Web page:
Defense Secretary Robert Gates announced plans on Monday to limit the growth of the military budget. The measures include closing a command center, cutting down on the use of contractors, and reducing the number of generals and admirals by 50 over the next two years. How much do generals and admirals cost U.S. taxpayers?
Millions. In terms of salary, benefits, and staff, generals (an Army position) and admirals (the analogous title in the Navy and Coast Guard) are basically equivalent. A brigadier general (the lowest rank for a general) with 20 years of experience earns $137,000 in annual salary, plus a $20,000 allowance—a largely untaxed subsidy for food and housing. Top generals max out at $180,000 in base salary. If we fired every one of the 963 generals and admirals from the armed forces and didn't replace them or pay their retirement benefits, we could save at most $200 million in direct compensation annually, or .03 percent of the $663 billion defense budget for 2010. If we simply demoted them all to colonel or captain—the next-highest ranks—the salary savings would be at most .01 percent of the budget.
The real cost of generals, however, isn't their salary but their entourage. They need a driver, a security detail, someone to manage their communications equipment, and a coterie of assistants, all of whom are high-ranking military officers themselves. (It was the loose lips of Gen. Stanley McChrystal's 10-member traveling staff that led to his downfall.) And generals typically don't fly commercial, because of security concerns. There's no precise estimate of the average general's total cost to the taxpayer, but it is certainly well over $1 million annually. In contrast, most colonels fly coach, drive themselves around, and answer their own cell phones.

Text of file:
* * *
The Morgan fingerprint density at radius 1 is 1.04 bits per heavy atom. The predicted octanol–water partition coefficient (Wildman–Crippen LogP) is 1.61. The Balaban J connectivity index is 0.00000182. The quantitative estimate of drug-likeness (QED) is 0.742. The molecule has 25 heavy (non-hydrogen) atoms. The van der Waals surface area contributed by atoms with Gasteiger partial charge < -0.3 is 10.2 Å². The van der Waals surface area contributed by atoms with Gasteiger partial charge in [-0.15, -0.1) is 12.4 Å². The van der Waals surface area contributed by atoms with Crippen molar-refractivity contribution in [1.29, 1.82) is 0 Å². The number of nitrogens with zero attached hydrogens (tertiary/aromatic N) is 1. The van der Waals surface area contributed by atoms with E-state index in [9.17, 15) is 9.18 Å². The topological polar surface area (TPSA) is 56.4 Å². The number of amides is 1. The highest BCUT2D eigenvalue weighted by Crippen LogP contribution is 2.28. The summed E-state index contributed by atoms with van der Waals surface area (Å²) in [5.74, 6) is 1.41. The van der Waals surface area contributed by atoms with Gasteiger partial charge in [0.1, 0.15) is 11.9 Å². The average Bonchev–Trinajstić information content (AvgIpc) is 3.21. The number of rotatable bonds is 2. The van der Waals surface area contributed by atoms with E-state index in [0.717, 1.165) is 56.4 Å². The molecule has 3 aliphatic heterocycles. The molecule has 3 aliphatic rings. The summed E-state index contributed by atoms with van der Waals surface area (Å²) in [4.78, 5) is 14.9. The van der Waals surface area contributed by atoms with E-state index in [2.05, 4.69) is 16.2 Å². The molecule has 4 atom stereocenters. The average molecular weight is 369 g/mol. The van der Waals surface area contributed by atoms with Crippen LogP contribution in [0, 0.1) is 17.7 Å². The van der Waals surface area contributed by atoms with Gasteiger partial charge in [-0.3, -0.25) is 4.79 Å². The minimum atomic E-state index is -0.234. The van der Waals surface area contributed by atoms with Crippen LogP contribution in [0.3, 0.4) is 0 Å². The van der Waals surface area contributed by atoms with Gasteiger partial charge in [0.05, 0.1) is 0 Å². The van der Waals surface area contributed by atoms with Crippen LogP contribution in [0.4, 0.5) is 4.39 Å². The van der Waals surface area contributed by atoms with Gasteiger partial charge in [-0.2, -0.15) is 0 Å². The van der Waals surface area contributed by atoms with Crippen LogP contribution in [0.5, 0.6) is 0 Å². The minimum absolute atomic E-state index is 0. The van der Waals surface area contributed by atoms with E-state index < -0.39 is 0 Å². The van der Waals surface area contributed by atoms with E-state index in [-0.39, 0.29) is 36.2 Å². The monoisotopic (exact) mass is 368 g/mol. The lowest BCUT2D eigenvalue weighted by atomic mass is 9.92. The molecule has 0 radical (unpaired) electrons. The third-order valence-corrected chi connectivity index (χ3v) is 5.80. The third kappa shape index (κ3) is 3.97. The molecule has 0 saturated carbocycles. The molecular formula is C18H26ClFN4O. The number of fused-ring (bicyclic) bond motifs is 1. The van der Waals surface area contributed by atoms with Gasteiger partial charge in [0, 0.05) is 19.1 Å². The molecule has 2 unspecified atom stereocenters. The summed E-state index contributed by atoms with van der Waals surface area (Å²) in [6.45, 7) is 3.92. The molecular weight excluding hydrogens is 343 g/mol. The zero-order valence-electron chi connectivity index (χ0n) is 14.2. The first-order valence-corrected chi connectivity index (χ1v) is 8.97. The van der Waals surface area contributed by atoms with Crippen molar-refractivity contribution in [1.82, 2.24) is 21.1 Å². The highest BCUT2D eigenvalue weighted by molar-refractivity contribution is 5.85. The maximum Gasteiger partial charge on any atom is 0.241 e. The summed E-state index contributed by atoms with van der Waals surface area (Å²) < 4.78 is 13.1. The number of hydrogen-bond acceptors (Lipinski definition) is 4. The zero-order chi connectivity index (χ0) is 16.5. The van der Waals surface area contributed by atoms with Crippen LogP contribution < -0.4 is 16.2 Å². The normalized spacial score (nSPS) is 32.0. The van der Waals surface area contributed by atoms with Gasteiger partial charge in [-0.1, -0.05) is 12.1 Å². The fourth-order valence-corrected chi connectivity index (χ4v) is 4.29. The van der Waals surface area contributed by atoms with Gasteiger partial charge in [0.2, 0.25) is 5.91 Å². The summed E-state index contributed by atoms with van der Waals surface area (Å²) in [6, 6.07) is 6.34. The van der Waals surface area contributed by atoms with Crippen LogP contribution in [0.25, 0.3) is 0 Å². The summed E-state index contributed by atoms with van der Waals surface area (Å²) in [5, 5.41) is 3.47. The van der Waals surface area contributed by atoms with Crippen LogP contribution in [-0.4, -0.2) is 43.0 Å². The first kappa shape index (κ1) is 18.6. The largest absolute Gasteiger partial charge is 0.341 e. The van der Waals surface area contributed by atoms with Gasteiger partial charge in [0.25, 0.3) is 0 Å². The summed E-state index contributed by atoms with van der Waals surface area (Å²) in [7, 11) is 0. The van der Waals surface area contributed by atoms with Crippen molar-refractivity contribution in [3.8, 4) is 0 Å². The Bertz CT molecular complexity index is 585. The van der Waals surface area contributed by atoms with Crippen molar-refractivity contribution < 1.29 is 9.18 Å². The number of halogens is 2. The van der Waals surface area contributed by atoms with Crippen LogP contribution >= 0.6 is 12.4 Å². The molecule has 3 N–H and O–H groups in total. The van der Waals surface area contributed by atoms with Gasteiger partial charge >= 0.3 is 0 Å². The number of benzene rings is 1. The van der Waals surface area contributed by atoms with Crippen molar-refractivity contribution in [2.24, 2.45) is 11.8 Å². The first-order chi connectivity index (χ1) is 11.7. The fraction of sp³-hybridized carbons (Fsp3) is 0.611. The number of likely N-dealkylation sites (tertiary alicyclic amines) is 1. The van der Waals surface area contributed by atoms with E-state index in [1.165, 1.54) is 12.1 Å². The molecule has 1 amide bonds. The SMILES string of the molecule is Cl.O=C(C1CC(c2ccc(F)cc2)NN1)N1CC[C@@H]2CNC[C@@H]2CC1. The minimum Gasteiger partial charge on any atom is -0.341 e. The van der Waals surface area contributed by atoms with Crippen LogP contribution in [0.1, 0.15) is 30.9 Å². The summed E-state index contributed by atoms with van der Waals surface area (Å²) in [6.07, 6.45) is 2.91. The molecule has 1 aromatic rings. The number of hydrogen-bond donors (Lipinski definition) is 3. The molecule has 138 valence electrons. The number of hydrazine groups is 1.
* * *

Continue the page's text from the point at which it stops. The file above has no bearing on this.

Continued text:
Retirement pay is also a concern. A four-star general who retires in 2010 with 30 years of service would cost the government more than $3.8 million in pension if he managed to live 20 more years. If the same person retired as a colonel, it would save Uncle Sam $1.4 million.
Federal law places a cap on the number of active duty generals and admirals. The current limit is 658—that's 230 for the Army, 208 for the Air Force, 160 for the Navy, and 60 for the Marines—but the secretary of defense can add up to 324 more if some of them are assigned to multiservice or multinational operations that prevent them from devoting their full energies to their own branch. We currently employ 963 generals and admirals, just 19 short of the statutory limit.
Why do we have so many generals? When the secretary of defense wants military brass to take a new position seriously, or he wants to give added leverage to an existing position, he makes it into a general-level job. That way, the appointee won't have to worry about being bossed around by superiors when conflicts arise. Former Defense Secretary Donald Rumsfeld used this trick a lot. More than 100 general- and admiral-level positions have been created since the Sept. 11 attacks.
Secretary Gates is not planning to fire 50 generals and admirals. Rather, he will authorize a review of the total positions staffed by top-level officers, eliminating unnecessary jobs and demoting the rank of those positions that can be accomplished by a less well-appointed officer. The generals who hold those positions will be reassigned (it takes wrongdoing and either a court martial or presidential action to knock a general down to colonel) or forced into reasonably well-paid retirement.
Bonus Explainer: What's the difference between a brigadier general, a major general, a lieutenant general, and a plain-old general? The number of stars on their uniform. As Daniel Engber explained in 2006, brigadier generals are the lowest-ranked generals, with only one star. Major generals get two, lieutenant generals three, and generals, the highest-ranked, get four stars. The corresponding ranks in the Navy, from low rank to high rank, are rear admiral lower half, rear admiral upper half, vice admiral, and admiral.
Got a question about today's news? Ask the Explainer.
Explainer thanks Mackenzie Eaglen of the Heritage Foundation and Todd Harrison of the Center for Strategic and Budgetary Assessments.
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